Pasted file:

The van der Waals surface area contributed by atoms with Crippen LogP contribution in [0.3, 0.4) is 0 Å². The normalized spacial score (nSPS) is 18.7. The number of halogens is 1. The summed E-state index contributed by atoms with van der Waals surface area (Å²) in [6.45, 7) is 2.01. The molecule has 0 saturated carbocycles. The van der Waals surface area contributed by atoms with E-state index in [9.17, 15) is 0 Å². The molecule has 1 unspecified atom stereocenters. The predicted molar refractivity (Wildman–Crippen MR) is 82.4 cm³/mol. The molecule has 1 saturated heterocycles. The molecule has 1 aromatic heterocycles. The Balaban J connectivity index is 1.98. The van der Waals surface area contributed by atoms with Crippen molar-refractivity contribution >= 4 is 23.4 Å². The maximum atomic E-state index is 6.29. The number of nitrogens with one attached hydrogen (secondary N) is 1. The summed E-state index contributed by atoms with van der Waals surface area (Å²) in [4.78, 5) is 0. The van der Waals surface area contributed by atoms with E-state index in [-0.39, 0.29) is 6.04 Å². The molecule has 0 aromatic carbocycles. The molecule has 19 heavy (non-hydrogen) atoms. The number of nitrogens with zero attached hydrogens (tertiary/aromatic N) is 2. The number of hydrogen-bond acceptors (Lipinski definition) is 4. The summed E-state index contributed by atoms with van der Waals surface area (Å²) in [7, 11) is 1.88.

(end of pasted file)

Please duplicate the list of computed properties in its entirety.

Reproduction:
The van der Waals surface area contributed by atoms with Crippen LogP contribution in [0.3, 0.4) is 0 Å². The normalized spacial score (nSPS) is 18.7. The number of halogens is 1. The summed E-state index contributed by atoms with van der Waals surface area (Å²) in [6.45, 7) is 2.01. The molecule has 0 saturated carbocycles. The van der Waals surface area contributed by atoms with E-state index in [9.17, 15) is 0 Å². The molecule has 1 unspecified atom stereocenters. The predicted molar refractivity (Wildman–Crippen MR) is 82.4 cm³/mol. The molecule has 1 saturated heterocycles. The molecule has 1 aromatic heterocycles. The Balaban J connectivity index is 1.98. The van der Waals surface area contributed by atoms with Crippen molar-refractivity contribution >= 4 is 23.4 Å². The maximum atomic E-state index is 6.29. The number of nitrogens with one attached hydrogen (secondary N) is 1. The summed E-state index contributed by atoms with van der Waals surface area (Å²) in [4.78, 5) is 0. The van der Waals surface area contributed by atoms with E-state index in [-0.39, 0.29) is 6.04 Å². The molecule has 0 aromatic carbocycles. The molecule has 19 heavy (non-hydrogen) atoms. The number of nitrogens with zero attached hydrogens (tertiary/aromatic N) is 2. The number of hydrogen-bond acceptors (Lipinski definition) is 4. The summed E-state index contributed by atoms with van der Waals surface area (Å²) in [7, 11) is 1.88.